2019 Subaru Ascent Long-Term Review: A Loving Farewell to Our Full-Size Adult Subaru

Which car.

Nick Miotke / Roadshow

Our intrepid editor-in-chief Tim Stevens gave our 2019 Subaru Ascension the nickname Large Adult Subaru, and it is perhaps the truest name that one can give to this vehicle. As a three-row SUV, it’s definitely tall – taller than any other Subie from afar. Given its layout, it’s perfect for adult activities involving kids, pets, or the little time in between for hobbies.

Over the past year or so, we’ve swept this thing across the entire half-acre of Hell (the idiom, not the actual location), and left with a new appreciation for a car that’s been stormed before. lots from Subaru dealers. Here’s how our year went and what we learned.

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Hard adult

Being an adult means doing a lot of things not just for yourself, but for everyone around you. For the three main drivers of this longtime player – Tim Stevens, myself and video producer Nick Miotke – it meant a lot of time spent transporting people, young people and dogs of all ages.

When it came to carry our furry friends, this Ascension was worth its weight in gold. Our Limited trim comes with individual captain’s chairs, giving my two dogs the personal space they so craved on road trips. My small dog can get motion sickness without proper ventilation so having three-zone automatic air conditioning meant the dogs could receive cooler air which kept me from having to devour a other long-term dog. In case they wanted to snuggle up, the third row bench was always available.

OK, the third row bench wasn’t always available, because part of adulthood means carrying a bunch of garbage. Fortunately, the Ascent seat folding process was about as easy as it gets. Of course, the visible pull straps weren’t exactly an expensive touch, but having those straps in plain sight meant folding rows took a few seconds at most. And, unlike previous long-lasting power seats, there are fewer parts to eventually repair. With an electronic tailgate and a low enough cargo floor, filling the Ascent to the brim was easy. My only concern was with the hard plastic trim on the third row, which seemed prone to scratches.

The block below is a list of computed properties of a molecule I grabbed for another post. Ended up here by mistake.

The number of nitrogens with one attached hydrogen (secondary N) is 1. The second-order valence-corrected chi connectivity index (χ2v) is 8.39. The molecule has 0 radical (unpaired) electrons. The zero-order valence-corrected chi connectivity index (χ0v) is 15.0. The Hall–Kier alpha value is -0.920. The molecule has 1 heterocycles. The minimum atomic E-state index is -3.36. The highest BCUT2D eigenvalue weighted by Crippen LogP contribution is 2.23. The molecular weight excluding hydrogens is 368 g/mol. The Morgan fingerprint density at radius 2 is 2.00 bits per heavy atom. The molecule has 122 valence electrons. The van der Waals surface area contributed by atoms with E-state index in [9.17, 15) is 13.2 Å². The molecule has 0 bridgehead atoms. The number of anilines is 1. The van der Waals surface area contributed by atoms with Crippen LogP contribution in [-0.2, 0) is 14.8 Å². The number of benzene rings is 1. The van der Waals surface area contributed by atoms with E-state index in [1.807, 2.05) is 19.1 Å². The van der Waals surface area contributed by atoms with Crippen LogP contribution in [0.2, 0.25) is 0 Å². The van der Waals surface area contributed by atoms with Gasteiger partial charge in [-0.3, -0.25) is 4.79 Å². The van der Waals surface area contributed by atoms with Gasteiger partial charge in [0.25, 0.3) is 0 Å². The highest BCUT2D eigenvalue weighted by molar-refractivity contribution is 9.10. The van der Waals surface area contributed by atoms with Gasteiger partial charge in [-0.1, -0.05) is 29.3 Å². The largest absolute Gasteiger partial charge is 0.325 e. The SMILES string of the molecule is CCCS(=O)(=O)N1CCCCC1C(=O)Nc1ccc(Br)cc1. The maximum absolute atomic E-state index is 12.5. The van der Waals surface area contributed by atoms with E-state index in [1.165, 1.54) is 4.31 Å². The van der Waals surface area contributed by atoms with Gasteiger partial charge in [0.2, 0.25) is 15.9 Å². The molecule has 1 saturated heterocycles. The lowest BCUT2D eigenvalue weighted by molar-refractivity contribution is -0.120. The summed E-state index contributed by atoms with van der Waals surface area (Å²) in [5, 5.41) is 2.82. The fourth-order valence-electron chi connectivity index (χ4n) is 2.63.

The Ascent’s 2.4-liter flat-four produces 260 horsepower and 277 pound-feet of torque, more than enough to get down the freeway with appreciable commotion. The accelerator was in fact too much susceptible; without really relaxing, it was not difficult to send races rolling when leaving a red light. The standard continuously variable transmission did a good job, shifting gears without getting in the way – probably the highest praise one can give a CVT. Ride quality was not my favorite, perhaps feeling a bit stiffer than I would like, but with smaller wheels on cheaper trims, this issue shouldn’t be so obvious.

Our fuel economy was all over the place. Tim Stevens had the lightest foot of the group, depleting a few Ascent tanks with economy north of 25 mpg, a solid boost from the EPA’s estimated value of 22 mpg combined. Nick and I weren’t so lucky, having gained numbers between 20 and 22 mpg. Part of this can be attributed to her use as a video production mule, where she sat still with the engine idling for long periods of time. But, if you make a concerted effort to be efficient, the powertrain will reward you. Over 15,828 total miles, we averaged 22.3 mpg.

The Ascent’s on-board technology was sort of a mixed bag, too. While Star link has improved dramatically over time, the inclusion of Apple CarPlay and Android Auto meant that most of our time was spent using mirroring in smartphones and all the great apps that come with them (e.g. , Google Maps, Waze, Spotify).

We loved EyeSight, the automaker’s suite of active and passive safety systems, which only required a transparent windshield to function, saving us the frustration of having to defrost a low-profile radar sensor before setting off. The lane keeping assist was a little overbearing at times, so I mostly drove with it turned off, but adaptive cruise control helped reduce the boredom of long freeways.